FARMERS BRANCH, Texas (AP) _ Landlords in this Dallas suburb were asked to determine the immigration status of tenants, even though an ordinance calling for such checks was halted by a federal judge.
Three apartment complexes already suing Farmers Branch over a rule requiring verification of a tenants' citizenship or immigration status have asked a federal court to sanction the city. They are asking for fines and costs of the court filings.
"They have violated a standing order of a court," said attorney Bill Brewer, who represents the apartment complexes.
An attorney for Farmers Branch said Tuesday the situation was a mistake the city intends to correct.
The landlords say Farmers Branch sent some apartment complexes that hadn't yet renewed their rental licenses a form that asked complexes to abide by city ordinances. It mentioned a section on citizenship and immigration.
When landlords asked for a copy of the section, they were given a copy of the city's original ordinance banning apartment rentals to illegal immigrants, according to court filings from last week.
Council members unanimously approved that ordinance in 2006, but the rule was revised months later to include some exemptions. Residents endorsed the revamped ordinance 2-to-1 last year in the nation's first public vote on a local government measure meant to combat illegal immigration.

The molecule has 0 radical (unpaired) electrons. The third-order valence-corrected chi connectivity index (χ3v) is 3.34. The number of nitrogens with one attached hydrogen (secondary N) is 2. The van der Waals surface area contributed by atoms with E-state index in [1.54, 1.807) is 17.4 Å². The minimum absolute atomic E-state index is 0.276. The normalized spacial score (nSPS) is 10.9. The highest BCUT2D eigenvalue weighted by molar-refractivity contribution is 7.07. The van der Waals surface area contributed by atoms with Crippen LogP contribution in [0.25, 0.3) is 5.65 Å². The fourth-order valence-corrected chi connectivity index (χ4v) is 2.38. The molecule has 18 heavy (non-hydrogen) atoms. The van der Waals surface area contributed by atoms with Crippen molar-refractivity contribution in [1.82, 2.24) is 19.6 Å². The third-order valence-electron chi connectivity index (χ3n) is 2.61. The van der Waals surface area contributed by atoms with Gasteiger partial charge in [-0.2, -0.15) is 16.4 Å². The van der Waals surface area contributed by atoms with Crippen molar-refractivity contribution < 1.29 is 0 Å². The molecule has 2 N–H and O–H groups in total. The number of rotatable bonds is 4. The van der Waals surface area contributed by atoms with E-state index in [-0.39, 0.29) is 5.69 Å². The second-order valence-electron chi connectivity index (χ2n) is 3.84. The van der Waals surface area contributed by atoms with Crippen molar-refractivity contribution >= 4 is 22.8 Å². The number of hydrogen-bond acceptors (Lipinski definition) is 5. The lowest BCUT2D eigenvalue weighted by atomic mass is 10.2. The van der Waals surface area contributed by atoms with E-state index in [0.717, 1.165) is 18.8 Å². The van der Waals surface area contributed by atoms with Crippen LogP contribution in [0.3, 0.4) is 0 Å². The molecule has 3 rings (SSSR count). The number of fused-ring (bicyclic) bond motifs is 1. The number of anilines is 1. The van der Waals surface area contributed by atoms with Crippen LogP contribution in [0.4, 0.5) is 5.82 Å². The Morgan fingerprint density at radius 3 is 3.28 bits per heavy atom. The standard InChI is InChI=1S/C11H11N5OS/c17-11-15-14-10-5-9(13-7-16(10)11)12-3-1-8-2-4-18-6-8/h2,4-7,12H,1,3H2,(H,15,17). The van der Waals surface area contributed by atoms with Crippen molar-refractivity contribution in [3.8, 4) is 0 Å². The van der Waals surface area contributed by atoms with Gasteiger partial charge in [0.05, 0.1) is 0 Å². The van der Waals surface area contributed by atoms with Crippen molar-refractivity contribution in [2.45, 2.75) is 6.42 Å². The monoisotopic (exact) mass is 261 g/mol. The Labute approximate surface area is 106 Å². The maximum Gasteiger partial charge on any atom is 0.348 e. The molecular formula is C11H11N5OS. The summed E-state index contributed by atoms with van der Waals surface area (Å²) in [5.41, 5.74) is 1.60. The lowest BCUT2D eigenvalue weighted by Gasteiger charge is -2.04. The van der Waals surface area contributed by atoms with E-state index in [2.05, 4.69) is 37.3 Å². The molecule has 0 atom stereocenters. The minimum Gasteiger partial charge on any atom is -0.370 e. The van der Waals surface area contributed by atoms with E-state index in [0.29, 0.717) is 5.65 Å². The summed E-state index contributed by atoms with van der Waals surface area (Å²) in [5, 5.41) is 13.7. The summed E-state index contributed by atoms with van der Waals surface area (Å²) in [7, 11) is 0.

But then a federal judge blocked Farmers Branch from enforcing the rule after finding that city officials tried to regulate immigration differently from the federal government. The case remains in court.
"After a year and a half of this ordinance being bounced up and down, for someone to send something like that and not notice," said Gerry Henigsman, executive vice president of the Apartment Association of Greater Dallas.
Farmers Branch officials someone on the city staff accidentally printed a form drafted after the first ordinance was approved. Nine complexes received the form, said attorney Michael Jung, who represents the city.
"First of all, we have made sure that if in the future somebody asks for an apartment license application, that they get the correct form," Jung said. "We intend to send notices to the people that were sent the incorrect form, telling them … they are not require at this time to abide by the immigration ordinance."
Since the judge's order barring enforcement, Farmers Branch has approved another, more sweeping ordinance. The new rule passed this year bans apartment and home rentals to people who can't prove their legal status when applying for a city tenants license.
Information from The Dallas Morning News, www.dallasnews.com
Copyright 2008 The Associated Press.